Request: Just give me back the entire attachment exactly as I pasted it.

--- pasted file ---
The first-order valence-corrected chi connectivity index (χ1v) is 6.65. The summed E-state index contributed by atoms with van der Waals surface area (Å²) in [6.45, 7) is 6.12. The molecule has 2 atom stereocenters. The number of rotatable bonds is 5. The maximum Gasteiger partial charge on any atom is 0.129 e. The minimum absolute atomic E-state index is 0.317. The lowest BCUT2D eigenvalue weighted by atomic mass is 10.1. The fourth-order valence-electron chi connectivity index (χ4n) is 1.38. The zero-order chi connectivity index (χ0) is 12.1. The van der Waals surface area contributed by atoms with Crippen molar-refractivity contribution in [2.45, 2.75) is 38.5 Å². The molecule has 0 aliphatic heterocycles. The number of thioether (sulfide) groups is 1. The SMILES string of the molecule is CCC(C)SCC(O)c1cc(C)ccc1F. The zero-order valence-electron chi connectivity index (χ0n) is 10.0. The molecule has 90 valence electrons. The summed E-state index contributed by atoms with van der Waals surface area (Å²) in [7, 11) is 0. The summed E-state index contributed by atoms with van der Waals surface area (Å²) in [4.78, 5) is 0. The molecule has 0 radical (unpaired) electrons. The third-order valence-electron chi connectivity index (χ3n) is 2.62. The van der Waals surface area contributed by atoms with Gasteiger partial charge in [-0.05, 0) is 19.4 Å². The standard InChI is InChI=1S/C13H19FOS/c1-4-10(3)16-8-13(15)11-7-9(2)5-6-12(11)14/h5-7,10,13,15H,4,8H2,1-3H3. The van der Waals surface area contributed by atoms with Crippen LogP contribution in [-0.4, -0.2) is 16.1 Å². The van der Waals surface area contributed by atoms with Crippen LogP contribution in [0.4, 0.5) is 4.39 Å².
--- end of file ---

The first-order valence-corrected chi connectivity index (χ1v) is 6.65. The summed E-state index contributed by atoms with van der Waals surface area (Å²) in [6.45, 7) is 6.12. The molecule has 2 atom stereocenters. The number of rotatable bonds is 5. The maximum Gasteiger partial charge on any atom is 0.129 e. The minimum absolute atomic E-state index is 0.317. The lowest BCUT2D eigenvalue weighted by atomic mass is 10.1. The fourth-order valence-electron chi connectivity index (χ4n) is 1.38. The zero-order chi connectivity index (χ0) is 12.1. The van der Waals surface area contributed by atoms with Crippen molar-refractivity contribution in [2.45, 2.75) is 38.5 Å². The molecule has 0 aliphatic heterocycles. The number of thioether (sulfide) groups is 1. The SMILES string of the molecule is CCC(C)SCC(O)c1cc(C)ccc1F. The zero-order valence-electron chi connectivity index (χ0n) is 10.0. The molecule has 90 valence electrons. The summed E-state index contributed by atoms with van der Waals surface area (Å²) in [7, 11) is 0. The summed E-state index contributed by atoms with van der Waals surface area (Å²) in [4.78, 5) is 0. The molecule has 0 radical (unpaired) electrons. The third-order valence-electron chi connectivity index (χ3n) is 2.62. The van der Waals surface area contributed by atoms with Gasteiger partial charge in [-0.05, 0) is 19.4 Å². The standard InChI is InChI=1S/C13H19FOS/c1-4-10(3)16-8-13(15)11-7-9(2)5-6-12(11)14/h5-7,10,13,15H,4,8H2,1-3H3. The van der Waals surface area contributed by atoms with Crippen LogP contribution in [-0.4, -0.2) is 16.1 Å². The van der Waals surface area contributed by atoms with Crippen LogP contribution in [0.4, 0.5) is 4.39 Å².